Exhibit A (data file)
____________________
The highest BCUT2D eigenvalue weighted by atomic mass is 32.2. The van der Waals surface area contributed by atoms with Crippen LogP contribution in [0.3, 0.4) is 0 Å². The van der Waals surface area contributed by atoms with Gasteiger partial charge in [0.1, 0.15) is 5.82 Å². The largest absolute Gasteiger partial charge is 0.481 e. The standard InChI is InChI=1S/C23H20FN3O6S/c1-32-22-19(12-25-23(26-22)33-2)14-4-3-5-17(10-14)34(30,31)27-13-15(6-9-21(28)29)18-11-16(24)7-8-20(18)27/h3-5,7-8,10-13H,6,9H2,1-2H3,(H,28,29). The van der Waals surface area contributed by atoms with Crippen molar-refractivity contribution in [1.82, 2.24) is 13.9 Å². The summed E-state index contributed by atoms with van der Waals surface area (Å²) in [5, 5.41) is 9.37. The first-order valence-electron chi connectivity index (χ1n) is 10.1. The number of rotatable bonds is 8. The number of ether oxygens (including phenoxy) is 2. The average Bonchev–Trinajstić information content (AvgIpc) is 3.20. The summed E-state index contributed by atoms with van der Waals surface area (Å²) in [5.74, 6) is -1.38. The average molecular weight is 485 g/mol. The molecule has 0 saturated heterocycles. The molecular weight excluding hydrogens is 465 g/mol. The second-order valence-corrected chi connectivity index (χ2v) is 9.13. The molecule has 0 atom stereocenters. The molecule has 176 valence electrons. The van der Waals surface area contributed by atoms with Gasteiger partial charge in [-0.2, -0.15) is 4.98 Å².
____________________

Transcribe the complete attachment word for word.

The highest BCUT2D eigenvalue weighted by atomic mass is 32.2. The van der Waals surface area contributed by atoms with Crippen LogP contribution in [0.3, 0.4) is 0 Å². The van der Waals surface area contributed by atoms with Gasteiger partial charge in [0.1, 0.15) is 5.82 Å². The largest absolute Gasteiger partial charge is 0.481 e. The standard InChI is InChI=1S/C23H20FN3O6S/c1-32-22-19(12-25-23(26-22)33-2)14-4-3-5-17(10-14)34(30,31)27-13-15(6-9-21(28)29)18-11-16(24)7-8-20(18)27/h3-5,7-8,10-13H,6,9H2,1-2H3,(H,28,29). The van der Waals surface area contributed by atoms with Crippen molar-refractivity contribution in [1.82, 2.24) is 13.9 Å². The summed E-state index contributed by atoms with van der Waals surface area (Å²) in [5, 5.41) is 9.37. The first-order valence-electron chi connectivity index (χ1n) is 10.1. The number of rotatable bonds is 8. The number of ether oxygens (including phenoxy) is 2. The average Bonchev–Trinajstić information content (AvgIpc) is 3.20. The summed E-state index contributed by atoms with van der Waals surface area (Å²) in [5.74, 6) is -1.38. The average molecular weight is 485 g/mol. The molecule has 0 saturated heterocycles. The molecular weight excluding hydrogens is 465 g/mol. The second-order valence-corrected chi connectivity index (χ2v) is 9.13. The molecule has 0 atom stereocenters. The molecule has 176 valence electrons. The van der Waals surface area contributed by atoms with Gasteiger partial charge in [-0.2, -0.15) is 4.98 Å².